Krisha feels as if it was pretty much made-up-on-the-spot, the narrative’s improvisations left in the hands of clueless amateurs.
Krisha, directed by Trey Edward Shults. Coming to Kendall Square Cinema, Cambridge, MA
By Paul Dervis
Krisha is a tiny budgeted independent film out of Texas written and directed by Trey Edward Shults, making his full-length feature debut. It has been the surprise arthouse hit of several heavyweight festivals including Cannes. Various name critics have called it “a stunner,” “extraordinary,” and the director “brilliant.” The posters for this film are crawling with these mega-blurbs.
Here is the truth — Krisha is godawful. It is essentially an hour-and-a-half long home movie. The cast, with a couple of exceptions, are made up of the director’s family members. At best, the scenes come and go at random; there’s scant dialogue to prod the story along. Instead, we are repeatedly shown supposedly haunting close-ups of a disturbed aging woman in crisis — staring at herself in the mirror for minutes on end. These images are attempts to pull us into her jumbled mind, but they quickly lose their hoped for impact, degenerating into a series of painfully vacuous moments.
Interspersed with these shots are equally mundane scenes where family members are endlessly arm wrestling, preparing a turkey, playing word games, and smoking … and smoking. It is very possible that you will never see so many cigarettes consumed in an American film. It’ll make you want to cough just watching it.
The storyline, or what Shults deigns to provide, focuses on Krisha (played Krisha Fairchild, the filmmaker’s actress aunt), a sixty-something loose cannon of a gal going home to Texas to visit her estranged family for the first time in a decade. On first impression she appears to be an overweight, beat-up, pill popping Stevie Nicks wannabe. And she’s scared to come home…but not half as much as her family is fearful to have her there. What has she been doing with herself these last ten years? Who knows? And Shults doesn’t seem to want to tell us. Krisha feels as if it was pretty much made-up-on-the-spot, the narrative’s improvisations left in the hands of clueless amateurs.
What we can garner from the succession of fractured scenes is that Krisha has a drinking problem, takes a bunch of prescription drugs, and is ‘trying to get her act together.’ In contrast, her sister has her act together, at least she is human enough to welcome Krisha into her home — just so long as the aging troublemaker can keep a lid on it. Anyone surprised that Krisha won’t be able to behave, certainly not for an entire Thanksgiving weekend?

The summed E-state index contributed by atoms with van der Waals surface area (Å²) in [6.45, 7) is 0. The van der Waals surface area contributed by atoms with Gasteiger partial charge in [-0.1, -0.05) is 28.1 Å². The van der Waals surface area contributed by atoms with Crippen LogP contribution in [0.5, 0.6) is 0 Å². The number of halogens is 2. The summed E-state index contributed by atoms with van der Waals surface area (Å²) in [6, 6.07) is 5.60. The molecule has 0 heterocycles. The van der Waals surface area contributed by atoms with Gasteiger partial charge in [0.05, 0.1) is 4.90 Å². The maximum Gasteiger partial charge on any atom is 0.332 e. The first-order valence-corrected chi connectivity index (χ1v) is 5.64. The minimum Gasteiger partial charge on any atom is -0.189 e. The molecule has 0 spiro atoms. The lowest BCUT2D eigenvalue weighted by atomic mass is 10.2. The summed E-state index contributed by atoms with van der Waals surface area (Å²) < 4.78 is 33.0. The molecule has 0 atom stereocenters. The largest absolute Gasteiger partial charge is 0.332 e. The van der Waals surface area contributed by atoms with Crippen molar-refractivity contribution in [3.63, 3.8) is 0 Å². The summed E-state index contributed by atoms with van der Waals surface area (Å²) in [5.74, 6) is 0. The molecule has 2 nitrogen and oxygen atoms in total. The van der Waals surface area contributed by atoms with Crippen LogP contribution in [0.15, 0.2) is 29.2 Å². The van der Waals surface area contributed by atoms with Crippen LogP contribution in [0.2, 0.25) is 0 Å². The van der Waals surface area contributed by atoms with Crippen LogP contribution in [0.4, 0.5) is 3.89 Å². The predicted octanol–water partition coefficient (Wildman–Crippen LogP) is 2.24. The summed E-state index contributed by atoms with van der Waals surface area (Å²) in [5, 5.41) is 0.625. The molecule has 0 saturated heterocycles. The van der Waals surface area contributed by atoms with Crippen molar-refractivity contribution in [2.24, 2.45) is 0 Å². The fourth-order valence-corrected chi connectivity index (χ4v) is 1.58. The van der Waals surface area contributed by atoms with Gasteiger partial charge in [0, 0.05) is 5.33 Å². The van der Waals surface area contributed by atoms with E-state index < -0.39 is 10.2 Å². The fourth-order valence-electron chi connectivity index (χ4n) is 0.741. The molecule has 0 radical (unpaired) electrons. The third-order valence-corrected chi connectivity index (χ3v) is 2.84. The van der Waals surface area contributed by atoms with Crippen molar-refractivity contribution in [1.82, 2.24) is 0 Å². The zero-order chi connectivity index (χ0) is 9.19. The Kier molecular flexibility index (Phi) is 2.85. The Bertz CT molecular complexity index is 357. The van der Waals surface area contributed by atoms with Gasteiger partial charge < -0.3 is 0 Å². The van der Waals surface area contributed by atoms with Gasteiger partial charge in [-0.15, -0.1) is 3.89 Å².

The house is filled with countless people, several generations of the family. The women do ‘woman’s work’ while the boys clown around, screaming at sports on TV and rough-housing in the back yard. Amongst the crowd is Trey (Trey? Trey? Where have I seen that name before?), a young man with a passion for making films that he has abandoned in order to go to business school. Also, he is the son Krisha left behind so many years before. Apparently she wants to reconnect and he just ain’t interested.
That sends her on a bender. Thanksgiving crashes, both figuratively and literally.
I have barely mentioned the performance of Krisha Fairchild, and she is the epicentre of this unsatisfying piece of dissolute Americana. Pity the actress solicits in droves. But caring? Not one whit. She ultimately comes across as a nasty little piece of work; it is clear that her relatives are better off without her. Certainly her son is. My guess would be that the filmmaker wants us to understand that Krisha is a victim of mental illness, but all the performer gives us is a character who is merely ridiculously self-absorbed.
Krisha might have the makings of a very depressing film about cultural and family dysfunction — if we had been given even a small reason to care about the characters. But who wants to become involved in a world this prosaic in a film that is tedious, derivative, and remarkably self-indulgent.
Paul Dervis has been teaching drama in Canada at Algonquin College as well as the theatre conservatory Ottawa School of Speech & Drama for the past 15 years. Previously he ran theatre companies in Boston, New York, and Montreal. He has directed over 150 stage productions, receiving two dozen awards for his work. Paul has also directed six films, the most recent being 2011’s The Righteous Tithe.